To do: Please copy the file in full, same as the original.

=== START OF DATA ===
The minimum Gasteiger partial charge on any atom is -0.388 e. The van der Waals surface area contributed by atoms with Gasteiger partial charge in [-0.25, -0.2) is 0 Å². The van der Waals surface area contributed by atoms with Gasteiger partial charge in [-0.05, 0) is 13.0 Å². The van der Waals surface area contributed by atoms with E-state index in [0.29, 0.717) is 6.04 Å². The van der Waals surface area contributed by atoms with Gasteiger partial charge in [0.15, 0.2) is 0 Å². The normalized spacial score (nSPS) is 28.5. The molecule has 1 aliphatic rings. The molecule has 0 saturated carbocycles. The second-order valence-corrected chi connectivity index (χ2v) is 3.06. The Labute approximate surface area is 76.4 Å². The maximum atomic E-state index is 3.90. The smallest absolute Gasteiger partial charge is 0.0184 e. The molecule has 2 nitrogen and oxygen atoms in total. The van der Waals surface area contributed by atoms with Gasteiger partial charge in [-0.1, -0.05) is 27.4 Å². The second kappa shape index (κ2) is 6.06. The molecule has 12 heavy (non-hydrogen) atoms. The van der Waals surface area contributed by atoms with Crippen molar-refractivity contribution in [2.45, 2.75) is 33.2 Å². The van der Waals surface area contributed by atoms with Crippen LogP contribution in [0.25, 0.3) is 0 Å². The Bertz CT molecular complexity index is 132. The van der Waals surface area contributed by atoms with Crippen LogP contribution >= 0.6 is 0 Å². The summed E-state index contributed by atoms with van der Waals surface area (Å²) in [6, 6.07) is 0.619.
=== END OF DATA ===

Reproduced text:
The minimum Gasteiger partial charge on any atom is -0.388 e. The van der Waals surface area contributed by atoms with Gasteiger partial charge in [-0.25, -0.2) is 0 Å². The van der Waals surface area contributed by atoms with Gasteiger partial charge in [-0.05, 0) is 13.0 Å². The van der Waals surface area contributed by atoms with E-state index in [0.29, 0.717) is 6.04 Å². The van der Waals surface area contributed by atoms with Gasteiger partial charge in [0.15, 0.2) is 0 Å². The normalized spacial score (nSPS) is 28.5. The molecule has 1 aliphatic rings. The molecule has 0 saturated carbocycles. The second-order valence-corrected chi connectivity index (χ2v) is 3.06. The Labute approximate surface area is 76.4 Å². The maximum atomic E-state index is 3.90. The smallest absolute Gasteiger partial charge is 0.0184 e. The molecule has 2 nitrogen and oxygen atoms in total. The van der Waals surface area contributed by atoms with Gasteiger partial charge in [-0.1, -0.05) is 27.4 Å². The second kappa shape index (κ2) is 6.06. The molecule has 12 heavy (non-hydrogen) atoms. The van der Waals surface area contributed by atoms with Crippen molar-refractivity contribution in [2.45, 2.75) is 33.2 Å². The van der Waals surface area contributed by atoms with Crippen LogP contribution in [0.25, 0.3) is 0 Å². The Bertz CT molecular complexity index is 132. The van der Waals surface area contributed by atoms with Crippen LogP contribution >= 0.6 is 0 Å². The summed E-state index contributed by atoms with van der Waals surface area (Å²) in [6, 6.07) is 0.619.